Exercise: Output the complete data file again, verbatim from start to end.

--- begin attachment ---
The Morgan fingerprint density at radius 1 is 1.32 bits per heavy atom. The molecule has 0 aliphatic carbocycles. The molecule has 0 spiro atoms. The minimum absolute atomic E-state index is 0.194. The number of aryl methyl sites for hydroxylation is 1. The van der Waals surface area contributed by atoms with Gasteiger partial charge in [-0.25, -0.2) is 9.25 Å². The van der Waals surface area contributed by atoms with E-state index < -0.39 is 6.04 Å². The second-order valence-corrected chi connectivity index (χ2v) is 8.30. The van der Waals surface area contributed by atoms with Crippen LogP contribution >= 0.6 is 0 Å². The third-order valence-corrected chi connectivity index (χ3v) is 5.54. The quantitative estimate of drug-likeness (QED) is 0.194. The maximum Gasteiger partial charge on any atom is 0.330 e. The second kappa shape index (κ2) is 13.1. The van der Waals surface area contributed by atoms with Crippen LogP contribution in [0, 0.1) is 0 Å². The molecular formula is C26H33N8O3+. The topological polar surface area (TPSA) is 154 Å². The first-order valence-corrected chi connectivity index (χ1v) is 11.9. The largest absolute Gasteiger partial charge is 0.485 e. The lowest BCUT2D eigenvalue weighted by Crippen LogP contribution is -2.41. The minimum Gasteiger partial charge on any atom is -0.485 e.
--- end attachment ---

The Morgan fingerprint density at radius 1 is 1.32 bits per heavy atom. The molecule has 0 aliphatic carbocycles. The molecule has 0 spiro atoms. The minimum absolute atomic E-state index is 0.194. The number of aryl methyl sites for hydroxylation is 1. The van der Waals surface area contributed by atoms with Gasteiger partial charge in [-0.25, -0.2) is 9.25 Å². The van der Waals surface area contributed by atoms with E-state index < -0.39 is 6.04 Å². The second-order valence-corrected chi connectivity index (χ2v) is 8.30. The van der Waals surface area contributed by atoms with Crippen LogP contribution >= 0.6 is 0 Å². The third-order valence-corrected chi connectivity index (χ3v) is 5.54. The quantitative estimate of drug-likeness (QED) is 0.194. The maximum Gasteiger partial charge on any atom is 0.330 e. The second kappa shape index (κ2) is 13.1. The van der Waals surface area contributed by atoms with Crippen LogP contribution in [0, 0.1) is 0 Å². The molecular formula is C26H33N8O3+. The topological polar surface area (TPSA) is 154 Å². The first-order valence-corrected chi connectivity index (χ1v) is 11.9. The largest absolute Gasteiger partial charge is 0.485 e. The lowest BCUT2D eigenvalue weighted by Crippen LogP contribution is -2.41. The minimum Gasteiger partial charge on any atom is -0.485 e.